On one level then, we might see the upshot of Quine's ideas as presenting a program for how to construct error theories about different ways of thinking once we know better what the actual truth of the matter is. We as the winners of the dispute, writing the scientific textbooks after we have got together, tested our hypotheses and remained the last novel-predictive theory standing, get to understand those who disagreed with us as presenting a linguistic model that turned out to in fact be false, but which as a set of sentences at the time seemed entirely consistent with the evidence as it was. Our semantics, meanwhile, is grounded in the ontology of our best-fit scientific practice.

And this way of seeing things works out even if we haven't yet emerged victorious - each school can accommodate an error theory of their rivals within their model of reality, as part of their overall conceptual scheme of meaning, without needing to build in specific ontological extensions for their rivals' interpretations. These competing schools might be incompatible, but that's okay - each can develop their own ontology on the basis of what we all know so far, and as time goes on and more experimental data accrues we may well come to a place of interpreting one as better than another and thus able to account for the plausibility of the other.


However, Quine himself came to posit that the problems of interpreting sentences framed relative to other conceptual schemes run much deeper than this. In his book "Word and Object", and more particularly in his paper "Ontological Relativity", Quine treated the analysis of the semantic practices of other speakers as a live empirical project, and the problem emerged that it was no longer exactly clear when we ought to treat assertions as using the idiom of classical logical quantification and thus suited to our model theories.

This he called the "Inscrutibility of Reference", and it gives rise to a need for further "Analytical hypotheses" on our part about how each speaker (/community of speakers/set of abstract linguistic practices) maps on to our own logical connectives in their use of language. Now you might see the infinite regress that threatens: these hypotheses are, themselves, prone to the same conflict that the potential for a plurality of interpretations might bring about. Which metatheory is right? Well, let's try to build a theory of that... Oh, we have to construct more analytic hypotheses to account for this, so we need a metametatheory, etc.

And the pièce de résistance for all this is that we also can't appeal to our own semantics as grounding a theory of meaning suitable for translation, because we also need to think about it in terms of others who "speak the same language as ourselves" - do I and someone else speaking international English have the same ontological commitments? How would I reasonably theorise someone to have the same ontology as myself? What are my semantic posits, and what theories about myself am I positing in order to give such an account?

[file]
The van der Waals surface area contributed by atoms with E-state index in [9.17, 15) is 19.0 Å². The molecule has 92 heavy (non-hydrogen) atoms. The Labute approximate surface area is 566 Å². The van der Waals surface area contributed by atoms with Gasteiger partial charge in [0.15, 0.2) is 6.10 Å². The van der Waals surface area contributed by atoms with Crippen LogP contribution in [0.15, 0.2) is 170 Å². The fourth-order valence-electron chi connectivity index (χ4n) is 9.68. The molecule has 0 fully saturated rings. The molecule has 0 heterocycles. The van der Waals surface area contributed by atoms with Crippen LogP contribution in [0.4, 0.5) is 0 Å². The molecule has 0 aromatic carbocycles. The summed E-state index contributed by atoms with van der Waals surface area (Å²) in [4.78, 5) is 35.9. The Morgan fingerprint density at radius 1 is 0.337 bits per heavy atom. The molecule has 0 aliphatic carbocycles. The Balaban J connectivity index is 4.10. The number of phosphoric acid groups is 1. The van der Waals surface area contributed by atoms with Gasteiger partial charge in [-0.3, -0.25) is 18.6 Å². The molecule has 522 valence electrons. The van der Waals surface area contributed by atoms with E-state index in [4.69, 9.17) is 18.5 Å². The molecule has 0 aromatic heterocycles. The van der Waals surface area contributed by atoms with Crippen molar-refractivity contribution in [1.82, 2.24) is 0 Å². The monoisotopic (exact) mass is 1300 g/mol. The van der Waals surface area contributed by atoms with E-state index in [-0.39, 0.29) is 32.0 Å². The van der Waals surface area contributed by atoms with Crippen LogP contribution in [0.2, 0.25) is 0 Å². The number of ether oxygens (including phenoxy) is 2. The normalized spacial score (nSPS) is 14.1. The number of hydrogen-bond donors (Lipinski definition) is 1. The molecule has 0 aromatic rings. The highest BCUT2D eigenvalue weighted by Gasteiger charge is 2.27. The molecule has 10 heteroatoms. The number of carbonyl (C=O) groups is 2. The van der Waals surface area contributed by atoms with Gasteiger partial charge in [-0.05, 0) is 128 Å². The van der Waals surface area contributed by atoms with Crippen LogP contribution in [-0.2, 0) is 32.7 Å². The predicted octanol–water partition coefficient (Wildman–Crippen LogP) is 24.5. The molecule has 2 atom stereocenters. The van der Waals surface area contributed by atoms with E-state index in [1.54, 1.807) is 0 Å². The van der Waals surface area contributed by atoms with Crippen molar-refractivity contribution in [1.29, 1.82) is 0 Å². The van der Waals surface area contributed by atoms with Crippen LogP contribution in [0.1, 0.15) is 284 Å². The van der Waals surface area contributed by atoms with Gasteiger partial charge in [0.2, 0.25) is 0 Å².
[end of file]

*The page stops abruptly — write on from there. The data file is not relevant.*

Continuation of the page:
So by the time of OR, Quine abandoned the idea of a correct theory of meaning in favour of the idiom of the Frame of Reference, borrowing from relativity in Physics. The idea of whether our word 'rabbit' "really means" rabbits was dismissed as meaningless, due to the necessary circularity that would be needed to resolve the otherwise infinite regress of analytic hypotheses. Instead, the project of the translator must be to work strictly relative to an established background language.

I think "Ontological Relativity" thus contains a direct answer that Quine might give to your question:

What makes sense is to say not what the objects of a theory are, absolutely speaking, but how one theory of objects is interpretable or reinterpretable in another. [...]

It is thus meaningless within the theory to say which of the various possible models of our theory-form is our real or intended model. Yet even here we can make sense still of there being many models. For we might be able to show that for each of the models, however un-specifiable, there is bound to be another which is a permutation or perhaps a diminution of the first.

I'd propose that in a position where we are genuinely unsettled as to which of the various interpretations of our theory is to be treated as cannon, one might act in the spirit of Quine's Ontological Relativity to see this indeterminacy as an important feature in the establishment of an interpreting meta-theory, and that one should work in a background conceptual scheme that is strong enough to account for each of the candidate models. We forgo the prior requirement that there should be a determinate fact of the matter as to what each of the theories mean - rather, I should say what the meanings of our theories are - in favour of a relational model that can interpret the different theories in terms of each other.